Vatican Taking Softer Stance on Gay People?

A Vatican synod of 200 bishops and cardinals has released a preliminary report calling for the church to take a softer, more compassionate stand on issues involving homosexuality, even noting that gay relationships have many of the same values that straight ones do.

n a dramatic shift in tone, a Vatican document said on Monday that homosexuals had “gifts and qualities to offer” and asked if Catholicism could accept gays and recognize positive aspects of same-sex couples.

The document, prepared after a week of discussions at an assembly of 200 bishops on the family, said the Church should challenge itself to find “a fraternal space” for homosexuals without compromising Catholic doctrine on family and matrimony.

While the text did not signal any change in the Church’s condemnation of homosexual acts or its opposition to gay marriage, it used language that was less judgmental and more compassionate than past Vatican statements under previous popes.

The document will be the basis for discussion for the second and final week of the assembly, known as a synod, which was called by Pope Francis and focuses on the theme of the family.

It will also serve for further reflection among Catholics around the world ahead of another, definitive synod next year.

“Homosexuals have gifts and qualities to offer the Christian community: are we capable of welcoming these people, guaranteeing to them a further space in our communities? Often they wish to encounter a Church that offers them a welcoming home,” said the document, known by its Latin name “relatio”.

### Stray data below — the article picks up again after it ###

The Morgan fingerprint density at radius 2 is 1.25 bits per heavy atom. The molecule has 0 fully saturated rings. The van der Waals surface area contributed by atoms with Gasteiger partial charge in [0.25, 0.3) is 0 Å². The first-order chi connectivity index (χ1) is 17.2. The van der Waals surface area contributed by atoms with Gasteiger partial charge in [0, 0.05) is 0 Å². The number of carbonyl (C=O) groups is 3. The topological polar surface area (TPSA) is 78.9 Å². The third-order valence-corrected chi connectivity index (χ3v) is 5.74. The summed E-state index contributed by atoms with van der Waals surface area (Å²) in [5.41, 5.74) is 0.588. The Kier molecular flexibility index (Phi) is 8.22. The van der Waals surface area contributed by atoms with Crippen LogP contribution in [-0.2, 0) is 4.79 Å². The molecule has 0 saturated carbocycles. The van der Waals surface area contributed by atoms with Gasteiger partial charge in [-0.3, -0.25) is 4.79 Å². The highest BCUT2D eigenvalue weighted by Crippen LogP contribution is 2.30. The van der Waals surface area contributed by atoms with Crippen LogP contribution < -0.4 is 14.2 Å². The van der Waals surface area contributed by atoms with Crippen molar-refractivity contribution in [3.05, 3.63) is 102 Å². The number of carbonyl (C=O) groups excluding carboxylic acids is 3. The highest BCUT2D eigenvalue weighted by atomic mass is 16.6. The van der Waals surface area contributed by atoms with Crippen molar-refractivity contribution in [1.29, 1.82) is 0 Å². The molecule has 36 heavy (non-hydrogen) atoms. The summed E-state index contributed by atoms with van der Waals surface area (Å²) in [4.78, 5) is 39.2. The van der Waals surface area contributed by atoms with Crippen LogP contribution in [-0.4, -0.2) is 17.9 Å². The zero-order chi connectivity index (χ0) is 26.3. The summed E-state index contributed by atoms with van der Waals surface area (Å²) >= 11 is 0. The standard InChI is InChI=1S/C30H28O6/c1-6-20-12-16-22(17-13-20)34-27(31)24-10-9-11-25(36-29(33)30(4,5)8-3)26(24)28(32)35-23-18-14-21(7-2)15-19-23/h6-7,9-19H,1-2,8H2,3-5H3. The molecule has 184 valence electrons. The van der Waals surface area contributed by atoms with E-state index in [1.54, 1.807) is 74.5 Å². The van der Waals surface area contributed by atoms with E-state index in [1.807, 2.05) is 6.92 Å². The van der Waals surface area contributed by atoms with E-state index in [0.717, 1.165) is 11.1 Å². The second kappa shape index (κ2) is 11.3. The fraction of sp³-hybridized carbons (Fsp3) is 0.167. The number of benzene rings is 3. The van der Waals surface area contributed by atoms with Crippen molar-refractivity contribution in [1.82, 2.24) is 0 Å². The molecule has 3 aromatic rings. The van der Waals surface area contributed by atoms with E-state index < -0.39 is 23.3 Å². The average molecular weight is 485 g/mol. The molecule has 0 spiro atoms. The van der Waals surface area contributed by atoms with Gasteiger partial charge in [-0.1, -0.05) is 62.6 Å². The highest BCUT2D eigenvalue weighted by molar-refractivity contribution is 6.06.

“Are our communities capable of proving that, accepting and valuing their sexual orientation, without compromising Catholic doctrine on the family and matrimony?” it asked.

John Thavis, Vatican expert and author of the bestselling 2013 book “The Vatican Diaries”, called the document “an earthquake” in the Church’s attitude towards gays.

“The document clearly reflects Pope Francis’ desire to adopt a more merciful pastoral approach on marriage and family issues,” he said…

While the Church continued to affirm that gay unions “cannot be considered on the same footing as matrimony between man and woman”, it should recognize that there could be positive aspects to relationships in same-sex couples.

“Without denying the moral problems connected to homosexual unions it has to be noted that there are cases in which mutual aid to the point of sacrifice constitutes a precious support in the life of the partners,” the document said.

This is a positive development, though obviously not as far as I’d like them to go. The timing is interesting, coming just a couple days after a high-ranking cardinal said that people should not even allow their children to be around gay relatives, which is a staggeringly dehumanizing statement. The mixed messages continue and I suspect they will for a while.